Panenka (penalty kick)

In association football, the Panenka is a technique used while taking a penalty kick in which the taker, instead of kicking the ball to the left or right of the goalkeeper, gives a light touch underneath the ball, causing it to rise and fall within the centre of the goal, deceiving the goalkeeper who is counted on by the taker to have guessed a side and committed to a dive away from the centre. It was invented by Czech player Antonín Panenka, who introduced this technique to the world in the UEFA Euro 1976 final in Belgrade, when he beat West German goalkeeper Sepp Maier to claim the title for the Czechoslovakian national team.[1][2] After its sensational debut in the tournament, the Panenka kick has been used on rare occasions and mostly by highly respected players who can deal with the consequences of missing such an attempt.[3][4] This style of penalty kick is also called Il cucchiaio ("the spoon") in Italy,[5] cavadinha ("little dig") in Brazil and penal picado ("poked penalty kick") in Argentina and elsewhere in South America.[6]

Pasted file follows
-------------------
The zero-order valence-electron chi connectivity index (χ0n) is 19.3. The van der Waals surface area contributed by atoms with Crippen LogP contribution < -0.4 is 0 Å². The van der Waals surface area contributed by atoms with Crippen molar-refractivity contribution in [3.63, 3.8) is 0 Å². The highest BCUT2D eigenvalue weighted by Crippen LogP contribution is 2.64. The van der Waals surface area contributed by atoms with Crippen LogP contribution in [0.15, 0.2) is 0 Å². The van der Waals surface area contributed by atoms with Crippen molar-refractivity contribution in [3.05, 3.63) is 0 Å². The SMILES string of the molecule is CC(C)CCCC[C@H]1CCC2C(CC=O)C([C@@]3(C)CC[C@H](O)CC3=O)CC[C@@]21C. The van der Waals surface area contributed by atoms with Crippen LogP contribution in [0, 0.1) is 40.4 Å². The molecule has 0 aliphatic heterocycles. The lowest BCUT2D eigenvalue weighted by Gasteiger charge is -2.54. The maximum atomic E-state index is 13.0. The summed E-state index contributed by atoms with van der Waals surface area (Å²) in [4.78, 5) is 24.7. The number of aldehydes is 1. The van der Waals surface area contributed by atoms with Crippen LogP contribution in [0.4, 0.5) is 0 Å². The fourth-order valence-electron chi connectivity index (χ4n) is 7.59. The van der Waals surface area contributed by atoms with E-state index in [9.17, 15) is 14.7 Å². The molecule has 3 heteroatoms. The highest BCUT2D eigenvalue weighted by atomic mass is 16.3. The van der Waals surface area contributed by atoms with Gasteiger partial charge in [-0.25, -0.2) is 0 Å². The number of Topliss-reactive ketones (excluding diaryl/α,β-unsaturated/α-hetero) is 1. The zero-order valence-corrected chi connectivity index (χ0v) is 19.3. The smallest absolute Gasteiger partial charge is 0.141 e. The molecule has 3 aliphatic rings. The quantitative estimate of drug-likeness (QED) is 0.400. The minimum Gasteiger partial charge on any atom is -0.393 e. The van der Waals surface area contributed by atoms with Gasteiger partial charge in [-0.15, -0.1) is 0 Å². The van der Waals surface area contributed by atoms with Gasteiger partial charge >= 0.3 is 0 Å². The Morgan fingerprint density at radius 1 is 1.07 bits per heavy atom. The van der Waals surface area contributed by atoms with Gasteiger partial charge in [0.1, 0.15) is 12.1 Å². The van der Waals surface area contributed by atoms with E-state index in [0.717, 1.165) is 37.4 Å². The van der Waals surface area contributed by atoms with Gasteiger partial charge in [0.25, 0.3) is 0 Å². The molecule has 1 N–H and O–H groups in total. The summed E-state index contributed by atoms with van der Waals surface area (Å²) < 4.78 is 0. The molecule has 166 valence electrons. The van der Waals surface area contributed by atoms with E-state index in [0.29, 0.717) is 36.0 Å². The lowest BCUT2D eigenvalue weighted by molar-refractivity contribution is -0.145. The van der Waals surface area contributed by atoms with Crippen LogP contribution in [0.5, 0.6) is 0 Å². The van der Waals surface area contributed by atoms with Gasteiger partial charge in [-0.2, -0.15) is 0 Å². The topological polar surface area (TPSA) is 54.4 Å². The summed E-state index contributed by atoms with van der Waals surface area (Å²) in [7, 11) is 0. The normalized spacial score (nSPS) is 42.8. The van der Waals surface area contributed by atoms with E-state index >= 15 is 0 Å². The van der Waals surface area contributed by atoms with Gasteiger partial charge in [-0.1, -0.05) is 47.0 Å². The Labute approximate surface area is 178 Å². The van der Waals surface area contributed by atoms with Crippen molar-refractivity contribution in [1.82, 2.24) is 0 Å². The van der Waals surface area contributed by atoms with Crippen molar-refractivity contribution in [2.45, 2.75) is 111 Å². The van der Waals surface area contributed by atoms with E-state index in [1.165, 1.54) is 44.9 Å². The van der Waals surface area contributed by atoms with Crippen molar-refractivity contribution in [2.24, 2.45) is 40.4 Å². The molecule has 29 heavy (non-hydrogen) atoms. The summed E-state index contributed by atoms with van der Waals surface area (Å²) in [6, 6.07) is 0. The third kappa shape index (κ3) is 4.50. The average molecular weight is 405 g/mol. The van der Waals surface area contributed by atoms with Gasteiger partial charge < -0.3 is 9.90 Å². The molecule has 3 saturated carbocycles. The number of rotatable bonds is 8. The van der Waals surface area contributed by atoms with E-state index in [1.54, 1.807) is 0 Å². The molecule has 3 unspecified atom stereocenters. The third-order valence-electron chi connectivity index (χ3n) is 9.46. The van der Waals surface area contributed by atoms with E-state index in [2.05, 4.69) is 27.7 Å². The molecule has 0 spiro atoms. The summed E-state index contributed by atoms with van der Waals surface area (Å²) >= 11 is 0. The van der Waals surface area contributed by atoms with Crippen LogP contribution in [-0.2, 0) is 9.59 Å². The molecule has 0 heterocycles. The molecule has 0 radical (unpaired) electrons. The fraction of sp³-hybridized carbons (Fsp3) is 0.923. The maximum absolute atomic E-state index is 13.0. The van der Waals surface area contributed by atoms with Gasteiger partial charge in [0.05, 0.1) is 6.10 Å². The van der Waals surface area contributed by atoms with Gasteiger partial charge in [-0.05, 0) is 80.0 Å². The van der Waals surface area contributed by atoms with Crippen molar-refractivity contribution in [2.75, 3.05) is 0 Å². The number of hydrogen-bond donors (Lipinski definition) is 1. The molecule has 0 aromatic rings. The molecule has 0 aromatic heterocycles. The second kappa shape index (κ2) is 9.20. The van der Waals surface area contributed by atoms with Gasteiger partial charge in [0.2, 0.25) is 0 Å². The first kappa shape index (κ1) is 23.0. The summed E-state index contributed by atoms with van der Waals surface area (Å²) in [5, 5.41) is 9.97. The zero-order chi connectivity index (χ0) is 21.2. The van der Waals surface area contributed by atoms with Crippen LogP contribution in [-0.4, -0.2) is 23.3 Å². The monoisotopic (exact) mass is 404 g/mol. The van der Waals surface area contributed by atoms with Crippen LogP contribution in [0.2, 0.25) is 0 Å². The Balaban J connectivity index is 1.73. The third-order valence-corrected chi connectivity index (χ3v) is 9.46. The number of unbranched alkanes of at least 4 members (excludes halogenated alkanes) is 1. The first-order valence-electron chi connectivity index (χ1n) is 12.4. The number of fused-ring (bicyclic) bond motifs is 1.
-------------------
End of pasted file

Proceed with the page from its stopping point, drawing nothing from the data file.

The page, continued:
French international Zinedine Zidane scores a Panenka in the 2006 World Cup Final against Gigi Buffon in goal for Italy.


The aim of the technique is not to chip the ball over the goalkeeper, but to take advantage of the fact that many goalkeepers will dive to either side of the goal in anticipation, rather than waiting to see in which direction the ball is going. It is a very risky technique, because the subtle touch on the ball gives it a very slow speed, thus allowing the goalkeeper to move back from where they jumped, or even to simply remain in the same spot and wait for the ball to fall easily into their hands. In addition, the subtle touch is most easily applied by a taker who slows down as he or she is about to strike the ball, making it possible for the goalkeeper to recognize what the taker is intending. The move is known for only being used by confident penalty takers who dare to risk missing the kick.[3] Some players that have used the Panenka kick have been criticized by the specialized media or their team's members and supporters, especially if they miss it.[7]